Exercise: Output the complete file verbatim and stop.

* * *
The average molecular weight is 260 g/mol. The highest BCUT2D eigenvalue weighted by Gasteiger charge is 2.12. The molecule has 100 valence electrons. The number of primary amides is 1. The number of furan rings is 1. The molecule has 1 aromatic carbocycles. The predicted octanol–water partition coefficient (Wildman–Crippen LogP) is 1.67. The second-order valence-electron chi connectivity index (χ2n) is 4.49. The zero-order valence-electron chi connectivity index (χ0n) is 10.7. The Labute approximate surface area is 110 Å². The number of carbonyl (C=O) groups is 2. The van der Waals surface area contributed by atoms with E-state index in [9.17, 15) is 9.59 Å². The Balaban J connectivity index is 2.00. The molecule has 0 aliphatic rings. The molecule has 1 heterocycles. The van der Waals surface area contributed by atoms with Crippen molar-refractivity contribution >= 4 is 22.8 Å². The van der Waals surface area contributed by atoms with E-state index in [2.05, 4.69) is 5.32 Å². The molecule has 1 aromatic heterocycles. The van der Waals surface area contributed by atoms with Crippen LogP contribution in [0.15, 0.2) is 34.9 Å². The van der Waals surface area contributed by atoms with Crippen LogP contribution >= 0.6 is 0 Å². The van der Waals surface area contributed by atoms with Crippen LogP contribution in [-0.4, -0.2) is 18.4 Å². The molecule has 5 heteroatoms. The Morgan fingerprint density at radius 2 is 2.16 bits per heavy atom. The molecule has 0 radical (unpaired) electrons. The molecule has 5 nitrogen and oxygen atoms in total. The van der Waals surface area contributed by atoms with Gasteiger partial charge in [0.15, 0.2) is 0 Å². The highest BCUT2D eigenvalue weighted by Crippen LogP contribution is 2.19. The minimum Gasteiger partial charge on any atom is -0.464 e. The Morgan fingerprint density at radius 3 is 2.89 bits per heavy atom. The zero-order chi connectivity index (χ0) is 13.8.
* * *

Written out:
The average molecular weight is 260 g/mol. The highest BCUT2D eigenvalue weighted by Gasteiger charge is 2.12. The molecule has 100 valence electrons. The number of primary amides is 1. The number of furan rings is 1. The molecule has 1 aromatic carbocycles. The predicted octanol–water partition coefficient (Wildman–Crippen LogP) is 1.67. The second-order valence-electron chi connectivity index (χ2n) is 4.49. The zero-order valence-electron chi connectivity index (χ0n) is 10.7. The Labute approximate surface area is 110 Å². The number of carbonyl (C=O) groups is 2. The van der Waals surface area contributed by atoms with E-state index in [9.17, 15) is 9.59 Å². The Balaban J connectivity index is 2.00. The molecule has 0 aliphatic rings. The molecule has 1 heterocycles. The van der Waals surface area contributed by atoms with Crippen molar-refractivity contribution >= 4 is 22.8 Å². The van der Waals surface area contributed by atoms with E-state index in [2.05, 4.69) is 5.32 Å². The molecule has 1 aromatic heterocycles. The van der Waals surface area contributed by atoms with Crippen LogP contribution in [0.15, 0.2) is 34.9 Å². The van der Waals surface area contributed by atoms with Crippen LogP contribution >= 0.6 is 0 Å². The van der Waals surface area contributed by atoms with Crippen LogP contribution in [-0.4, -0.2) is 18.4 Å². The molecule has 5 heteroatoms. The Morgan fingerprint density at radius 2 is 2.16 bits per heavy atom. The molecule has 0 radical (unpaired) electrons. The molecule has 5 nitrogen and oxygen atoms in total. The van der Waals surface area contributed by atoms with Gasteiger partial charge in [0.15, 0.2) is 0 Å². The highest BCUT2D eigenvalue weighted by Crippen LogP contribution is 2.19. The minimum Gasteiger partial charge on any atom is -0.464 e. The Morgan fingerprint density at radius 3 is 2.89 bits per heavy atom. The zero-order chi connectivity index (χ0) is 13.8.